I guess 1667 isn’t young by any means, but this is a fair bit younger than the last pub I covered. What makes this one stand out is some more recent events in the twentieth century – the so-called RAF bar in the back, and the discovery of DNA being announced there by Francis Crick in 1953. According to the latter tale Crick ran in, interrupting lunch, and dramatically announced that he had “discovered the secret of life” – his old Cavendish Laboratory was based around the corner at the time, so I’m guessing it was selected for it’s locality as much as anything else.
Having said in my recent post on David Crowther’s History of England podcast that I should probably check out their Facebook group, I did and reading a few of the posts there was inspired to write a blog entry on this old pub in Nottingham. I’ve got a few other old pubs in mind too, so I may well end up doing a few of these. I was in Nottingham for reasons related to work, but took the advantage of some free time to look around the city. The pub, which claims to be the oldest in England – founded in 1189, is near the castle on the West side of the city centre. It’s probably one of the most impressive locations for a pub that I’ve seen, overshadowed by and more or less built into the huge limestone cliffs, just around the corner from the statue of Robin Hood.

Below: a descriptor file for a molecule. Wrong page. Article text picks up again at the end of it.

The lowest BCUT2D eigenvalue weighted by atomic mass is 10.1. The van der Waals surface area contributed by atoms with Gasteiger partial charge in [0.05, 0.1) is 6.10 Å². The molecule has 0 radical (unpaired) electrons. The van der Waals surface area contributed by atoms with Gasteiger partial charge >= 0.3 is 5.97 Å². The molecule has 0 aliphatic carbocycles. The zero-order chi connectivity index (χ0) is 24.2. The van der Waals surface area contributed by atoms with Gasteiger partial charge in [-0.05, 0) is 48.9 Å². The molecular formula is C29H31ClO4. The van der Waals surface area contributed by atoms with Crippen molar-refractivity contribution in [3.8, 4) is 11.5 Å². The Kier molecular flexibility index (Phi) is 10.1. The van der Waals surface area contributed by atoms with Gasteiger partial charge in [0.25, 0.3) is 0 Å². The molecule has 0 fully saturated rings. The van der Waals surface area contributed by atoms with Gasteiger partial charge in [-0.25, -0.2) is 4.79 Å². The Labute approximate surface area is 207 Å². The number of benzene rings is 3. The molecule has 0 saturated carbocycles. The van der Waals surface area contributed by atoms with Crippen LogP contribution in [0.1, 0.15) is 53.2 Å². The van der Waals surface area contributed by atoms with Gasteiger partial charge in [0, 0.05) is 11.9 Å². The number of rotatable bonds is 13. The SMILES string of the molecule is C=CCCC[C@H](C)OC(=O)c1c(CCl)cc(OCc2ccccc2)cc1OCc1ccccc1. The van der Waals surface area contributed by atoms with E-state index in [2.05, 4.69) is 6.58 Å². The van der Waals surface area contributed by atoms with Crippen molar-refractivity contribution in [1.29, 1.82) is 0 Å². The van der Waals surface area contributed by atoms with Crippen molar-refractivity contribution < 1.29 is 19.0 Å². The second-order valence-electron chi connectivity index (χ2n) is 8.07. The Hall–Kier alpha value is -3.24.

How Venice won and lost a naval empire
This book by Roger Crowley, published in 2011 by Faber and Faber, tells a narrative history of the Venetian overseas empire – so essentially a time span of ~1000 to ~1500 with the changing interactions with the dying Byzantine Empire, the rising Ottomans and the wars with the other Mediterranean trading powers. Crowley is a very good writer of narrative history, particularly in his field of Mediterranean naval warfare circa 1400. This book can in some ways be seen as a natural companion to 2005’s Constantinople: The Last Great Siege and to 2008’s Empires of the Sea. Those charted the fall of Constantinople and the ensuing battle for the remaining christian strongholds in Cyprus and Malta. This book on the other hand is a step backwards in time, giving the run up to those struggles from a Venetian perspective.
Now for another podcast series, Zack Twamley’s When Diplomacy Fails, one which I mentioned briefly in my post on the History of England. In that Zack contributed a guest episode on the Battle of Bannockburn, an episode that would act as a prototype for this series. It focused on the war and specifically on why the war happened. Now, I don’t mind military history but at times I find it can descent into “A moved to B and did this, then C moved to D and did this …” until you end up with a long list of individually inconsequential events and start losing sight of the big picture. This podcast promised to be different, with an emphasis on the reasons behind wars and the factors that caused them to finished up as the do.
Lars Brownworth, along the two podcasts mentioned in my first post, is one of the big figures in history podcasting and now seems an opportune time to mention him, given his recent release of a new book on the Normans. His style is very clear and well written, and his topics are well chosen, but he is perhaps a little simple and introductory. Either way, he’s got a fairly decent body of work on both the Byzantines, the Normans and anything else that comes to mind.